“Coming Out” Among Southern Elite

The debutante tradition originated during the seventeenth century in order to recognize the coming of age amongst the wealthy. Young women were presented to the European court. The tradition has become a part of affluent Southern American culture (Knudsen 1968). While it may seem to be a harmless celebration to some, the practice is rooted in a sense of opulence, social superiority and inequality.


I personally am contemplating the decision to participate in the debutante tradition. After all, the ball is a fun celebration amongst family and friends. However, as I look at the process objectively I recognize the culture of privilege and the elitism it perpetuates. I am from Charlotte, North Carolina, a city rich in social tradition where social status matters amongst the Lulu Lemon-wearing, yoga-going, gossiping moms. Women network with other women to be asked to join one of the two debutante clubs to prove their social worth. Memberships in churches, country clubs, supper clubs, as well as the private schools one’s children attend (or an occasional reputable public school), distinguish the separate social circles of each of the two clubs. Girls are ‘put up’ [i] in a debutante club automatically if their mother, or grandmother is a member. Although the members of the club are anonymous to the outsider, on the day the debutante class ‘comes out,’ [ii] the participants’ names are listed in the newspaper. The affluent class is therefore presented to the whole city.

In his (1967) book, “Who Rules America,” William Domhoff describes the ‘social upper class’ as the dominant power holders in society. The social upper class use social cohesion from “common membership in specific institutions, and friendships based on social interactions within those institutions” to form a ruling class. In essence, debutante balls are the very social institutions that serve to differentiate members of the elite class from the rest of society and build solidarity within elite society. Thus, these events create the class awareness that Domhoff alludes to.

However, the “coming out” is not a young socialite’s first experience of elite social life. These girls are typically raised within an upper class environment, attending preeminent preschools, dancing classes or cotillion, private or boarding schools, country clubs, and colleges. Their economic privilege transfers into cultural capital. [iii] At an early age, they become familiar with the custom, values, and attitudes of the upper class. The debutante ball then just becomes a rite of passage, an expectation, and an explicit presentation to the outside society. Their participation makes them aware of their own high social status and solidifies it to others.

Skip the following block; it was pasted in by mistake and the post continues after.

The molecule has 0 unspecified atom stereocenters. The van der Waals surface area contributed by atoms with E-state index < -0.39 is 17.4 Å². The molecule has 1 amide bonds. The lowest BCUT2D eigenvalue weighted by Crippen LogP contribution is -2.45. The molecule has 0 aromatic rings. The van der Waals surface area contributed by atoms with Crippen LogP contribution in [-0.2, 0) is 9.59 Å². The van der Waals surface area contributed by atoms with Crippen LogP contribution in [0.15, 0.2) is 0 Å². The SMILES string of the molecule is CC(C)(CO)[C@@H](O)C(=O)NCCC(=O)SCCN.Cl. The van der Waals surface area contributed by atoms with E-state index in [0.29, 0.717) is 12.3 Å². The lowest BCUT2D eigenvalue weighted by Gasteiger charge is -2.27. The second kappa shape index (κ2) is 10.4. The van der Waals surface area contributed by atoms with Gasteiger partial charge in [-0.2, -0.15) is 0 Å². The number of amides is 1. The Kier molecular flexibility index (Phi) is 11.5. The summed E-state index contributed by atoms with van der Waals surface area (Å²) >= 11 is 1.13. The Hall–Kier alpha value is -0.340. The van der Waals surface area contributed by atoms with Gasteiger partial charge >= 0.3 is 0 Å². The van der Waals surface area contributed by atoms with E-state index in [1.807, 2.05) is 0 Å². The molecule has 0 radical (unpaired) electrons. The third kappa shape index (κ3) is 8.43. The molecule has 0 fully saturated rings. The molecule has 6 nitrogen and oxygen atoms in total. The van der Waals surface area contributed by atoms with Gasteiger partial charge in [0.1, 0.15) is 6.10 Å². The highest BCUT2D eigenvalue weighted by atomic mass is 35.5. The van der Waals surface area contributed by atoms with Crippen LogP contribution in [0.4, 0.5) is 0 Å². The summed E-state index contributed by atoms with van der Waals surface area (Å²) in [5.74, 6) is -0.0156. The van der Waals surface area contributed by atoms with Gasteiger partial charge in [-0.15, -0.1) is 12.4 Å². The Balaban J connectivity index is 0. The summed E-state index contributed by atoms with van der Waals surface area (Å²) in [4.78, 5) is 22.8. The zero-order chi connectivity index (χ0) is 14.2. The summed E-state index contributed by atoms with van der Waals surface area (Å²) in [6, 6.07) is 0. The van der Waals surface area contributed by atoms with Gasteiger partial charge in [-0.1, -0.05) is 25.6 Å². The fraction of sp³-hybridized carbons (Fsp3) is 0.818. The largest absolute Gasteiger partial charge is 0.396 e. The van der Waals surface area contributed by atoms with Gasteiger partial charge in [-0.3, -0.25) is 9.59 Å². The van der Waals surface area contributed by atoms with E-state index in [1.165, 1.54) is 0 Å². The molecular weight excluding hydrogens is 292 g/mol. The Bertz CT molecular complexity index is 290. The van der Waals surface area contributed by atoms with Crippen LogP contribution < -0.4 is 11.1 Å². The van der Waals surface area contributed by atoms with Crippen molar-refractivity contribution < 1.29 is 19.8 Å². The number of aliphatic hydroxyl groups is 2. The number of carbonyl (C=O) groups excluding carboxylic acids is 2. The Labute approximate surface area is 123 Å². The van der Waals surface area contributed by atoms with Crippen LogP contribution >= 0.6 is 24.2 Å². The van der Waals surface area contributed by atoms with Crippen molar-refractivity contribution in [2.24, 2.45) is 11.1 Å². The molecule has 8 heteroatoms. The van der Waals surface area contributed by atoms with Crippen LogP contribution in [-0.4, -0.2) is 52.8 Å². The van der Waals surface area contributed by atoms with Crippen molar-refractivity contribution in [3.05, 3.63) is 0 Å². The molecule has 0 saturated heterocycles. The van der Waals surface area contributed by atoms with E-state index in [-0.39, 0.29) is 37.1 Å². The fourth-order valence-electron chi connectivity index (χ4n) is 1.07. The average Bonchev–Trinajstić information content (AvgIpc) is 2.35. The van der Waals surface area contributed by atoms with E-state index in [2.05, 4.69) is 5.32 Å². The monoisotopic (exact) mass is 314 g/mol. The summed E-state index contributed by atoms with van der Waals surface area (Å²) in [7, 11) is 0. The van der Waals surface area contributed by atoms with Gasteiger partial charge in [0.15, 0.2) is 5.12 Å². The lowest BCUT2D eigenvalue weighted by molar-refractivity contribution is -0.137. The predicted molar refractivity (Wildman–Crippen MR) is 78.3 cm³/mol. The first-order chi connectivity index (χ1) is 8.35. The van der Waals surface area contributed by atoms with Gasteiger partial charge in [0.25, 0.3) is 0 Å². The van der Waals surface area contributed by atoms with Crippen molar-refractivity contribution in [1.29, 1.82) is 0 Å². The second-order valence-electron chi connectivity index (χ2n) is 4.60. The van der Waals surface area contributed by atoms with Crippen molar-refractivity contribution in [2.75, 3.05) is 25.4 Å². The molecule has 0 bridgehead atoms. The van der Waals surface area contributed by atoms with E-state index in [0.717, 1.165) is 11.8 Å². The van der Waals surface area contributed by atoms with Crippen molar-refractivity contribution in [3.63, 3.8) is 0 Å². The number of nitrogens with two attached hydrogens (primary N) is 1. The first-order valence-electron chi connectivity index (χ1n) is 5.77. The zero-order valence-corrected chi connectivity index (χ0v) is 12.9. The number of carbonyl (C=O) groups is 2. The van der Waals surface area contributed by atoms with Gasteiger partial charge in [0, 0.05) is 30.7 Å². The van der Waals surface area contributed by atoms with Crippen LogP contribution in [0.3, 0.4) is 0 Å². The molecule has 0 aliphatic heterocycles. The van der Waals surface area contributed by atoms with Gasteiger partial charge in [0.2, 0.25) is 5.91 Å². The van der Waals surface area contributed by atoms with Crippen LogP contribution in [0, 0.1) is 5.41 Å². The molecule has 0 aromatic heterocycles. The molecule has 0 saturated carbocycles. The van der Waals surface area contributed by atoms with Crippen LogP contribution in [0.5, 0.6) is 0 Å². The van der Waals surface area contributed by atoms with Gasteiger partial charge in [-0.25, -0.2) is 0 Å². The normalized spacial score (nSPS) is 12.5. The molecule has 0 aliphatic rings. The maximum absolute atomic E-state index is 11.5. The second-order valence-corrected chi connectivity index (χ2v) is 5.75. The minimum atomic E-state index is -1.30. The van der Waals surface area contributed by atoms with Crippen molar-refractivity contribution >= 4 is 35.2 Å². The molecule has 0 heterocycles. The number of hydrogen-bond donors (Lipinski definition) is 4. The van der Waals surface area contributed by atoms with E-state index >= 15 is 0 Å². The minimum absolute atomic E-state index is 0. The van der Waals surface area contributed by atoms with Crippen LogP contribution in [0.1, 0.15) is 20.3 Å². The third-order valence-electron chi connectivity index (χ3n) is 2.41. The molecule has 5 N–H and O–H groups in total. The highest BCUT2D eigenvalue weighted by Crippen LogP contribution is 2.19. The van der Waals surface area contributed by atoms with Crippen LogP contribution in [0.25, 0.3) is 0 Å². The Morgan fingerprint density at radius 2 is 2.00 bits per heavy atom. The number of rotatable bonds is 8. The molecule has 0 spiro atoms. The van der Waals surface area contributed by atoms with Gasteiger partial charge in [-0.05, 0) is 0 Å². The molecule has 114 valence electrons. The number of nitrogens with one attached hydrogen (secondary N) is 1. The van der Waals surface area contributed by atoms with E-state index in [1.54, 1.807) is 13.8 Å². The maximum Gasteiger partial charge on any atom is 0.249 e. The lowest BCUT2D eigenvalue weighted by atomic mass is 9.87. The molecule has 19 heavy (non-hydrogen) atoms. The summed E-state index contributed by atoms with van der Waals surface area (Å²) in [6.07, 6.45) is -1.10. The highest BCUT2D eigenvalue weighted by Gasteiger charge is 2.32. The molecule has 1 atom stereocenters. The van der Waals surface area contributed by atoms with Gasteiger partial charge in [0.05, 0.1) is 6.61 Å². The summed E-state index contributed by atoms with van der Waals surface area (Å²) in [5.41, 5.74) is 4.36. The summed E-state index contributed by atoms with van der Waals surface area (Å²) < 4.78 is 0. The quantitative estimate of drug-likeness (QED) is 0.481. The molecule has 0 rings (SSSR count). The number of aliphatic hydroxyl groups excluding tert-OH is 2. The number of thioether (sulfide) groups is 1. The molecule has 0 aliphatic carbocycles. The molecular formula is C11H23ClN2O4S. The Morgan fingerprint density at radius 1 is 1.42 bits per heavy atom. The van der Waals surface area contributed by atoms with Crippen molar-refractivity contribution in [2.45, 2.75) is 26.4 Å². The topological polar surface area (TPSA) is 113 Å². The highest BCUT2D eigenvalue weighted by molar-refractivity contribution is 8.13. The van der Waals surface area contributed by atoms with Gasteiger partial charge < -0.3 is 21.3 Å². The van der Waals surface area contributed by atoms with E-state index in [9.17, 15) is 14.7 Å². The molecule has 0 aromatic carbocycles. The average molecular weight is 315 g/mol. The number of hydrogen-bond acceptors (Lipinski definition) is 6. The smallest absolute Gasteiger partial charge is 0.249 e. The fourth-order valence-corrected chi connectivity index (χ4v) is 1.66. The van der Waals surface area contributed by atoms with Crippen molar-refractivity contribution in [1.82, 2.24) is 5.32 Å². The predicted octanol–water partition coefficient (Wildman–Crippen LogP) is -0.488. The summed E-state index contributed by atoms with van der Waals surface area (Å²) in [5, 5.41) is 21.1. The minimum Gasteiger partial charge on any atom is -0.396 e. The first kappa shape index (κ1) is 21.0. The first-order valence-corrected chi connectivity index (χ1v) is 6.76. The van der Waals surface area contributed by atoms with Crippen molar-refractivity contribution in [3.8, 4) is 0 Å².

To participate in the debutante process, a family has to not only to be determined ‘socially worthy’ by the rest of the ‘social upper class,’ but also has to pay to participate. Debutantes must pay close to $5,000, plus the cost of a white ball gown and travel cost of friends and family who will be guests at the ball. Total expenses reach and exceed $7,000 per ball.


This particular enactment of both gender and class revives white southern culture’s emphasis on being well mannered. Grandmothers and mothers are excited for their young female family members to debut, as they relish teaching their offspring the way the social elite women act. The tradition forges stronger bonds between women in a Southern elite family. It additionally publically reaffirms the social status of the parents and grandparents to the entire society.

While to me this tradition seems obsolete, why is it still happening? Why am I conflicted about my decision? The answer is: it is fun. I would be able to celebrate my youth, and the excitement of the future with my family and closest friends.

Yet this outdated, longstanding tradition continues to help the social upper class recognize their superiority, demonstrate their elitism, and add one more ball gown to their closet.


[i] ‘put up’= When a girl is talked about amongst the club regarding her worthiness to be in that class of debutantes, typically around the girl’s senior year in college. One can be ‘put up’ based on long lasting family ties, mother or grandmother membership or friend recommendation (in order of impact).

[ii] ‘Coming out’= The term describing the actual party, signifying the girl’s formal debut into society.

[iii] Bourdieu’s concept of Cultural capital= non-financial assets that people draw upon to enhance one’s position within the social order. These symbolic elements can be “tastes, posture, clothing, mannerisms, material belongings, credentials, etc.” (Bourdieu 1977)

*** Photos are borrowed from Charlotte friends.

2 thoughts on ““Coming Out” Among Southern Elite”

  1. Great blog post! I am from the northeast and I did not know the debutante tradition was still so popular in the south. It sounds like it would be a fun celebration, but I see where your conflict is, especially now from taking this class. I would just weigh the pro’s and con’s-in the end it is your decision! Good luck!

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